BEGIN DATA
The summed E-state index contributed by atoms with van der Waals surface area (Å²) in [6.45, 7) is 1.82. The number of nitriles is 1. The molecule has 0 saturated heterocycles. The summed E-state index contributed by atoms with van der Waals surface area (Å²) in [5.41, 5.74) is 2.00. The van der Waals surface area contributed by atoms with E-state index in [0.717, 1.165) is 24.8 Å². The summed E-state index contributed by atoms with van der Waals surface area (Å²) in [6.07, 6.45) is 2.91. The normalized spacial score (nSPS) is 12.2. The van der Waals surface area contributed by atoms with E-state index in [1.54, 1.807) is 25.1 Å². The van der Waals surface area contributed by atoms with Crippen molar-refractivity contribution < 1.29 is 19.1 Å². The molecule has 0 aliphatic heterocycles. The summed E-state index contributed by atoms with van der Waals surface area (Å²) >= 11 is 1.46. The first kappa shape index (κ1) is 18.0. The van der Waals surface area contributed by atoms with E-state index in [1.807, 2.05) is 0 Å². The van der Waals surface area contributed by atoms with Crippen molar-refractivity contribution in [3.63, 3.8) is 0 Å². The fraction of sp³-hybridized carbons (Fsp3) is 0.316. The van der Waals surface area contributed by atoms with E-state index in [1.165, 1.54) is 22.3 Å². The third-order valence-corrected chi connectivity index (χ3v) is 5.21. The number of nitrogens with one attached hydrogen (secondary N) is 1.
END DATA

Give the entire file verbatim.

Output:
The summed E-state index contributed by atoms with van der Waals surface area (Å²) in [6.45, 7) is 1.82. The number of nitriles is 1. The molecule has 0 saturated heterocycles. The summed E-state index contributed by atoms with van der Waals surface area (Å²) in [5.41, 5.74) is 2.00. The van der Waals surface area contributed by atoms with E-state index in [0.717, 1.165) is 24.8 Å². The summed E-state index contributed by atoms with van der Waals surface area (Å²) in [6.07, 6.45) is 2.91. The normalized spacial score (nSPS) is 12.2. The van der Waals surface area contributed by atoms with E-state index in [1.54, 1.807) is 25.1 Å². The van der Waals surface area contributed by atoms with Crippen molar-refractivity contribution < 1.29 is 19.1 Å². The molecule has 0 aliphatic heterocycles. The summed E-state index contributed by atoms with van der Waals surface area (Å²) >= 11 is 1.46. The first kappa shape index (κ1) is 18.0. The van der Waals surface area contributed by atoms with E-state index in [1.807, 2.05) is 0 Å². The van der Waals surface area contributed by atoms with Crippen molar-refractivity contribution in [3.63, 3.8) is 0 Å². The fraction of sp³-hybridized carbons (Fsp3) is 0.316. The van der Waals surface area contributed by atoms with E-state index in [1.165, 1.54) is 22.3 Å². The third-order valence-corrected chi connectivity index (χ3v) is 5.21. The number of nitrogens with one attached hydrogen (secondary N) is 1.